What the Fed gets wrong – the big picture

There seems to be a lot of confusion going on today with regards to inflation, interest rates and the ongoing Federal Reserve policy. The framework for exploring this consists of several parts: what the Fed knows (obviously), and how it expresses these opinions through policing such as FOMC rates, ZIRP, QE, QT, and so on.

There remains the question of what the Fed’s fault was actually.1

This is the last one that I find fascinating and where we can identify the reasons why the Fed and the markets seem different about the future path of rates.

Let’s give the Fed some credit: They know commodity inflation peaked months ago – they can see prices for oil, lumber, used cars, shipping containers, etc., and they certainly understand that FOMC policy has significant delays of anywhere from 6 to 12 months. months.

What are the main mistakes currently driving Fed policy?

tardi: We all understand that central bank policy is lagging behind. History suggests that the Fed’s recognition of key market and economic indicators is also overdue. The result is that the Fed is always behind the party.

I advise: In the 2010s, the Fed was in a state of emergency from 2008, when it raised rates to 0 (zero) until December 2015 (this created a lot of distortions). Then again in the 1920s, they remained in a post-Covid state of emergency, despite widespread evidence of an economic recovery.2

The Fed delayed acting on rising inflation, waiting a full year from when CPI exceeded its 2% target to raise interest rates (see chart above). Today, they seem to be repeating the same mistake, belatedly realizing that inflation peaked in June and commodity prices fell precipitously.

Service inflation: What is the impact of the fastest rate increase in history? Higher federal funding rates cause higher mortgage rates which in turn drive many people to buy residential properties. The net result: potential buyers become renters, which drives up apartment prices. Owners Equivalent Rent represents the bulk of the CPI Services sector.

The perverse consequence is that the Fed makes the CPI model show higher and more stable inflation.

• Wealth effect: Jay Powell appears to be targeting asset prices, although stocks are not part of the dual mandate.3

The reason for this is that the Federal Reserve was an institutional “everything” in the wealth effect theory. The thinking here is that a rising stock market makes Americans feel richer, which leads to more spending and higher inflation.

There are many problems with this claim, but let us give you the two biggest ones: Most Americans don’t own stocks; Many of those with modest holdings in IRAs and 401k won’t touch them for years. It hardly drives spending on 70-80% of consumers.

The second is simply confusing correlation with causation. The same fundamental factors that drive stock prices higher—rising GDP, employment, and wages—also drive consumer spending and inflation. Hence the Fed believes that it is the rising stock market that leads to inflation. If you stop to think about it even for a moment, you will see that they are completely wrong about this.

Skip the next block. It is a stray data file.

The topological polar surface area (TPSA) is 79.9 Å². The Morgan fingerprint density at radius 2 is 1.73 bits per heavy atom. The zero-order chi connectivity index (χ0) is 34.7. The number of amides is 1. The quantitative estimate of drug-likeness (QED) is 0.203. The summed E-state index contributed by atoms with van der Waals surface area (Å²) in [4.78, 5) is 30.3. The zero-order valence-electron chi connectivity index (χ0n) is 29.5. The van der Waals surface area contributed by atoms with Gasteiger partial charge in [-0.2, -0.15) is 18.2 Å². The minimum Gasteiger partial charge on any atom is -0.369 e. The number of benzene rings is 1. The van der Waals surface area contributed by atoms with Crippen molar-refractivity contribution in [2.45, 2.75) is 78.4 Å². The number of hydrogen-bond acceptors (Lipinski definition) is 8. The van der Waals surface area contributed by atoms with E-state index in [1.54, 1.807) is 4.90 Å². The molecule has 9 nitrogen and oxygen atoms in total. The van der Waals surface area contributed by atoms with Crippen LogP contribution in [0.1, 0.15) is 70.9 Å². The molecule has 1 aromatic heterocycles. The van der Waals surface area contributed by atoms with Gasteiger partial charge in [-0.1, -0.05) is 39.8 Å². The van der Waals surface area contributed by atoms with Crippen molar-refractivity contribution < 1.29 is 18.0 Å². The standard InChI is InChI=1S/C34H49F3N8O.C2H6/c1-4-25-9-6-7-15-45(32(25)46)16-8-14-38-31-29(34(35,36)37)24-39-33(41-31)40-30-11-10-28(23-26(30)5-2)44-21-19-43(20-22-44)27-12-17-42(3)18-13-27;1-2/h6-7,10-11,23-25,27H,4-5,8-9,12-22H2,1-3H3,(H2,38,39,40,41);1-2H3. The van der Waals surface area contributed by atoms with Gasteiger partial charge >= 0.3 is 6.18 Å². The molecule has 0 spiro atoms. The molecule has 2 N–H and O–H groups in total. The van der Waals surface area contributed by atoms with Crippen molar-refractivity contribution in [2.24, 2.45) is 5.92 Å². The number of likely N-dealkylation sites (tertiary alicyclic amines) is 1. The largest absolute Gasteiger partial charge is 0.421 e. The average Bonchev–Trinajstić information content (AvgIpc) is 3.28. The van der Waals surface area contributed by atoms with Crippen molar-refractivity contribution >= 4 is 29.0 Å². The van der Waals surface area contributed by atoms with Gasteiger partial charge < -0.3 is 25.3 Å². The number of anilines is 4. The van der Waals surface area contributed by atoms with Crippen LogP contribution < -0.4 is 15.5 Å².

Jay Powell refers to economists: Powell is a lawyer and investment banker, not an economist. This in itself is not a bad thing. However, it raises the risk that it defers too much to economists (see the wealth effect, above).

It reminds me of Joan Robinson’s wonderful quote: “The purpose of studying economics is not to obtain a set of ready-made answers to economic questions, but to learn how to avoid being deceived by economists.”

One has to wonder how much of the Fed’s current and past policy mistakes trace themselves into this piercing truism.

Please note that I’m not part of the Fed-hating emergency out there, and I don’t think we should.”Terminate the Federal ReserveOr any other nonsense like that.4 I think the Fed is making a good faith effort to carry out its mission, a job it does sometimes well and sometimes much less.

I hate unforced errors. The current policies seem to be on the verge of going wrong, which is very obvious and easily avoidable, but it looks like the FOMC is going to cause a lot of unnecessary pain anyway.

If I were Chairman of the Federal Reserve, I would declare inflation defeated, raise my flag and declare victory, then come home. The battle has already been won. The greatest danger today is to snatch defeat from the jaws of victory.

See also:
Jerome Powell’s grim inflation forecasts are at odds with the markets (Wall Street Journal December 14, 2022)

Markets Don’t Believe the Fed (The Wall Street Journal, December 16, 2022)

Wealth effect rumors greatly exaggerated (November 16, 2010)

The Wealth Effect is a Bad Engagement Fiction (April 25, 2016)

Behind the Curve, Part V (November 3, 2022)

When your only tool is a hammer (November 1, 2022)

How the Fed (Model) Causes Inflation (Oct 25, 2022)

Why is the Fed always late to the party? (October 7, 2022)


1. There is a longer conversation to be had about how the Fed’s policy costs fall disproportionately on the poor; This is beyond today’s discussion.

2. After the interest rate cuts in March 2020, the Federal Reserve remained at zero until March 2022. During the same time period, the S&P 500 rose by 67.9% (2020) and 28.7% (2021).

3. The Fed’s dual mandate: first, to maintain maximum employment, and second, to keep prices stable (inflation low) and long-term interest rates moderate. The Fed’s somewhat impossible task is during periods of volatility, there is an inherent conflict between them.

4. As I detailed in Bailout Nation, the Federal Reserve has a rich history of being “often wrong and rarely questionable.” However, I reserve my greatest indignation for the former maestro, Alan Greenspan, whose disastrous rule not only led to the dot-com bubble and its collapse, but also paved the way for the Great Financial Crisis.

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